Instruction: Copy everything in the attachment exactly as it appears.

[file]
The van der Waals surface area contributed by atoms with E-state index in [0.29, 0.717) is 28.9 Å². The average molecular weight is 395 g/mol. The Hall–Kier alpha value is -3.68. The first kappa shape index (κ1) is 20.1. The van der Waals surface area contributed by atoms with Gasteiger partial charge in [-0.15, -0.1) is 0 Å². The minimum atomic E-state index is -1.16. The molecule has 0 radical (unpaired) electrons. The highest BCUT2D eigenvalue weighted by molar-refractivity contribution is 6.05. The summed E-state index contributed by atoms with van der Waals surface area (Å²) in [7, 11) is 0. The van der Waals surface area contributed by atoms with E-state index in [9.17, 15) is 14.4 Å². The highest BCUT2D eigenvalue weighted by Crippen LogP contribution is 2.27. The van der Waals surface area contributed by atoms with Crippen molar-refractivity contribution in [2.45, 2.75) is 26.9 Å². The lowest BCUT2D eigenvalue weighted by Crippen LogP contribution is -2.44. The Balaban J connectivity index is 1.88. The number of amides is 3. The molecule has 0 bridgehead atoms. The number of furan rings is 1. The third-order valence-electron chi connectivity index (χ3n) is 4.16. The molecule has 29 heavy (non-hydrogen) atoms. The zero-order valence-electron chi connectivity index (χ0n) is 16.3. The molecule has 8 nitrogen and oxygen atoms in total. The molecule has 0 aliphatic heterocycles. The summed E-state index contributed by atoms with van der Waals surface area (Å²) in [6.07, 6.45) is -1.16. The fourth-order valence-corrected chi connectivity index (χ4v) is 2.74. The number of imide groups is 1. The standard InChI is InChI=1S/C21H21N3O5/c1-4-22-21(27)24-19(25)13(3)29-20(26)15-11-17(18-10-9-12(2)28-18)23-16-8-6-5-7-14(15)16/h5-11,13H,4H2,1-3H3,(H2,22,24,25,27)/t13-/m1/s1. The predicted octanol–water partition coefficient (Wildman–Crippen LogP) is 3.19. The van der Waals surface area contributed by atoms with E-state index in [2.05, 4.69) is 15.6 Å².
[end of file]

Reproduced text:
The van der Waals surface area contributed by atoms with E-state index in [0.29, 0.717) is 28.9 Å². The average molecular weight is 395 g/mol. The Hall–Kier alpha value is -3.68. The first kappa shape index (κ1) is 20.1. The van der Waals surface area contributed by atoms with Gasteiger partial charge in [-0.15, -0.1) is 0 Å². The minimum atomic E-state index is -1.16. The molecule has 0 radical (unpaired) electrons. The highest BCUT2D eigenvalue weighted by molar-refractivity contribution is 6.05. The summed E-state index contributed by atoms with van der Waals surface area (Å²) in [7, 11) is 0. The van der Waals surface area contributed by atoms with E-state index in [9.17, 15) is 14.4 Å². The highest BCUT2D eigenvalue weighted by Crippen LogP contribution is 2.27. The van der Waals surface area contributed by atoms with Crippen molar-refractivity contribution in [2.45, 2.75) is 26.9 Å². The lowest BCUT2D eigenvalue weighted by Crippen LogP contribution is -2.44. The Balaban J connectivity index is 1.88. The number of amides is 3. The molecule has 0 bridgehead atoms. The number of furan rings is 1. The third-order valence-electron chi connectivity index (χ3n) is 4.16. The molecule has 29 heavy (non-hydrogen) atoms. The zero-order valence-electron chi connectivity index (χ0n) is 16.3. The molecule has 8 nitrogen and oxygen atoms in total. The molecule has 0 aliphatic heterocycles. The summed E-state index contributed by atoms with van der Waals surface area (Å²) in [6.07, 6.45) is -1.16. The fourth-order valence-corrected chi connectivity index (χ4v) is 2.74. The number of imide groups is 1. The standard InChI is InChI=1S/C21H21N3O5/c1-4-22-21(27)24-19(25)13(3)29-20(26)15-11-17(18-10-9-12(2)28-18)23-16-8-6-5-7-14(15)16/h5-11,13H,4H2,1-3H3,(H2,22,24,25,27)/t13-/m1/s1. The predicted octanol–water partition coefficient (Wildman–Crippen LogP) is 3.19. The van der Waals surface area contributed by atoms with E-state index in [2.05, 4.69) is 15.6 Å².